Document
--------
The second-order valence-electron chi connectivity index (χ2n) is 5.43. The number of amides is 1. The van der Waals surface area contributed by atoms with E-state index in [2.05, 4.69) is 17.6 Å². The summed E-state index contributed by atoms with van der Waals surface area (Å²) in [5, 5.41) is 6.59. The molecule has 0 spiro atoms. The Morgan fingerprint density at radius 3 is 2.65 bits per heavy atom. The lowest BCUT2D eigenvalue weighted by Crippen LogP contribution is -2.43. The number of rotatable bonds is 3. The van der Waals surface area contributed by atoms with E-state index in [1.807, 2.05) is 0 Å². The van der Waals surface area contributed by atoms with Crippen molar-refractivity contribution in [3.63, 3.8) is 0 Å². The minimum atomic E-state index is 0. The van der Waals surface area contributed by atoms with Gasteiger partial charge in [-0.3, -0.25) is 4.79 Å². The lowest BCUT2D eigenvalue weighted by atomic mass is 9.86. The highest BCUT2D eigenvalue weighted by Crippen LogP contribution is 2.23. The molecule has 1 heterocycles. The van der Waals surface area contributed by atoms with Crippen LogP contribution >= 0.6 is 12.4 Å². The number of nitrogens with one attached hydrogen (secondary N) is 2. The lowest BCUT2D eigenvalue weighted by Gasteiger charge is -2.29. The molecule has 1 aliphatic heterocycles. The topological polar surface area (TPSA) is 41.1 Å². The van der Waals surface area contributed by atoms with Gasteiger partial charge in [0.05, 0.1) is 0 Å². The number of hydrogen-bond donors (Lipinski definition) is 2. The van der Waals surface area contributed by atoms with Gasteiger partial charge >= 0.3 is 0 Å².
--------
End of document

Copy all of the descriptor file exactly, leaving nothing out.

The second-order valence-electron chi connectivity index (χ2n) is 5.43. The number of amides is 1. The van der Waals surface area contributed by atoms with E-state index in [2.05, 4.69) is 17.6 Å². The summed E-state index contributed by atoms with van der Waals surface area (Å²) in [5, 5.41) is 6.59. The molecule has 0 spiro atoms. The Morgan fingerprint density at radius 3 is 2.65 bits per heavy atom. The lowest BCUT2D eigenvalue weighted by Crippen LogP contribution is -2.43. The number of rotatable bonds is 3. The van der Waals surface area contributed by atoms with E-state index in [1.807, 2.05) is 0 Å². The van der Waals surface area contributed by atoms with Crippen molar-refractivity contribution in [3.63, 3.8) is 0 Å². The minimum atomic E-state index is 0. The van der Waals surface area contributed by atoms with Gasteiger partial charge in [-0.3, -0.25) is 4.79 Å². The lowest BCUT2D eigenvalue weighted by atomic mass is 9.86. The highest BCUT2D eigenvalue weighted by Crippen LogP contribution is 2.23. The molecule has 1 heterocycles. The van der Waals surface area contributed by atoms with Crippen LogP contribution >= 0.6 is 12.4 Å². The number of nitrogens with one attached hydrogen (secondary N) is 2. The lowest BCUT2D eigenvalue weighted by Gasteiger charge is -2.29. The molecule has 1 aliphatic heterocycles. The topological polar surface area (TPSA) is 41.1 Å². The van der Waals surface area contributed by atoms with Gasteiger partial charge in [0.05, 0.1) is 0 Å². The number of hydrogen-bond donors (Lipinski definition) is 2. The van der Waals surface area contributed by atoms with Gasteiger partial charge >= 0.3 is 0 Å².